Harmonization of Global Land-Use Change and Management for the Period 850–2100 (LUH2) for CMIP6 [post]

George C. Hurtt, Louise Chini, Ritvik Sahajpal, Steve Frolking, Benjamin L. Bodirsky, Katherine Calvin, Jonathan C. Doelman, Justin Fisk, Shinichiro Fujimori, Kees Klein Goldewijk, Tomoko Hasegawa, Peter Havlik (+20 others)
2020 unpublished
<p><strong>Abstract.</strong> Human land-use activities have resulted in large changes to the biogeochemical and biophysical properties of the Earth surface, with consequences for climate and other ecosystem services. In the future, land-use activities are likely to expand and/or intensify further to meet growing demands for food, fiber, and energy. As part of the World Climate Research Program Coupled Model Intercomparison Project (CMIP6), the international community is
more » ... community is developing the next generation of advanced Earth System Models (ESMs) to estimate the combined effects of human activities (e.g. land use and fossil fuel emissions) on the carbon-climate system. A new set of historical data based on the History of the Global Environment database (HYDE), and multiple alternative scenarios of the future (2015–2100) from Integrated Assessment Model (IAM) teams, are required as input for these models. Here we present results from the Land-use Harmonization 2 (LUH2) project, with the goal to smoothly connect updated historical reconstructions of land-use with new future projections in the format required for ESMs. The harmonization strategy estimates the fractional land-use patterns, underlying land-use transitions, key agricultural management information, and resulting secondary lands annually, while minimizing the differences between the end of the historical reconstruction and IAM initial conditions and preserving changes depicted by the IAMs in the future. The new approach builds off a similar effort from CMIP5, and is now provided at higher resolution (0.25 × 0.25 degree), over a longer time domain (850–2100, with extensions to 2300), with more detail (including multiple crop and pasture types and associated management practices), using more input datasets (including Landsat remote sensing data), updated algorithms (wood harvest and shifting cultivation), and is assessed via a new diagnostic package. The new LUH2 products contain > 50 times the information content of the datasets used in CMIP5, and are designed to enable new and improved estimates of the combined effects of land-use on the global carbon-climate system.</p>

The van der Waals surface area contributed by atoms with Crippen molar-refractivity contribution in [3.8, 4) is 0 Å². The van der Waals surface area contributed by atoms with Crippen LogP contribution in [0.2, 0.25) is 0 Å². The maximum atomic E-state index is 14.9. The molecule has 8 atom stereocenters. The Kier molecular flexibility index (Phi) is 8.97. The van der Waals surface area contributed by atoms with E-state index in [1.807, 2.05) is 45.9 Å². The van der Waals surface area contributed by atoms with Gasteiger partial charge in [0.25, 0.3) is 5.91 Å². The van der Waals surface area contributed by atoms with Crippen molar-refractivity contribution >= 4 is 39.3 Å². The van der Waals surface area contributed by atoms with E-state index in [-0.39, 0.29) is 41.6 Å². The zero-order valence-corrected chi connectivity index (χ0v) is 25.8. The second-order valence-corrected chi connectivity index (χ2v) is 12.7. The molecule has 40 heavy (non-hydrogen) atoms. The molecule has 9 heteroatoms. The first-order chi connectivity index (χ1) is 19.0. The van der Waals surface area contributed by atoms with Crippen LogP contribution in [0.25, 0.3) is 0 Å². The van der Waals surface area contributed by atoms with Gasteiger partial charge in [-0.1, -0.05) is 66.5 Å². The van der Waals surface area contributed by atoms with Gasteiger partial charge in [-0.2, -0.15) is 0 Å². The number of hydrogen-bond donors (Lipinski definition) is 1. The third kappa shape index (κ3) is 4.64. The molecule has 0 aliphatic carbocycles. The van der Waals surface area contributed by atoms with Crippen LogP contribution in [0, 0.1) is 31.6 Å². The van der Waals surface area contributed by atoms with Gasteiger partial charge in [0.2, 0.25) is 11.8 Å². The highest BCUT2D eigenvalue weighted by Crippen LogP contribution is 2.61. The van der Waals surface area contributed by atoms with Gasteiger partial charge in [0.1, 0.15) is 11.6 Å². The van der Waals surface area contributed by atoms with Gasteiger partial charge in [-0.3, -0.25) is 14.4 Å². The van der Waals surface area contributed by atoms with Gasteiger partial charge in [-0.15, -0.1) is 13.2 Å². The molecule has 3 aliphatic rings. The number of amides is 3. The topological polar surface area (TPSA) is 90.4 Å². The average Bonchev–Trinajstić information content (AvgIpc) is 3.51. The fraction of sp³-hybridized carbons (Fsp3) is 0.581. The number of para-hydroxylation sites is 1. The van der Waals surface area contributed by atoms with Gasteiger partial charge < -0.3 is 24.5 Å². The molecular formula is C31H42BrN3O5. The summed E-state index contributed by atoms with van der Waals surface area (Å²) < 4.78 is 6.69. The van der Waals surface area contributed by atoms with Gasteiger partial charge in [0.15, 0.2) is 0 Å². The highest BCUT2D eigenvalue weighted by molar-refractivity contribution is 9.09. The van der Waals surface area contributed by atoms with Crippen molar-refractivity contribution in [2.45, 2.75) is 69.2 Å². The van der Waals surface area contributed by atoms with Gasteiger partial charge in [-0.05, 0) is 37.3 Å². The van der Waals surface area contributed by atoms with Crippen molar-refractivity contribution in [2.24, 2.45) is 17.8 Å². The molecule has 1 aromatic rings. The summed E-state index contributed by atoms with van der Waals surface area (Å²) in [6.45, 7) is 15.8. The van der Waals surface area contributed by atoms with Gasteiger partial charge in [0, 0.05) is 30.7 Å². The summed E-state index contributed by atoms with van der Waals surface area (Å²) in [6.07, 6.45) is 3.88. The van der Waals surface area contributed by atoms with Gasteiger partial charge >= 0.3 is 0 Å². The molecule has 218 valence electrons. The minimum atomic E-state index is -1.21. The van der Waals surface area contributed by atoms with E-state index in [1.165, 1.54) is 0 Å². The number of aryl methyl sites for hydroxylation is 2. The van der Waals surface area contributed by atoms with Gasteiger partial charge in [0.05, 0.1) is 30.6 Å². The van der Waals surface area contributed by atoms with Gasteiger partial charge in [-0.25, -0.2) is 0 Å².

doi:10.5194/gmd-2019-360 fatcat:rpco5pszuvhargbyhxn2mfdpee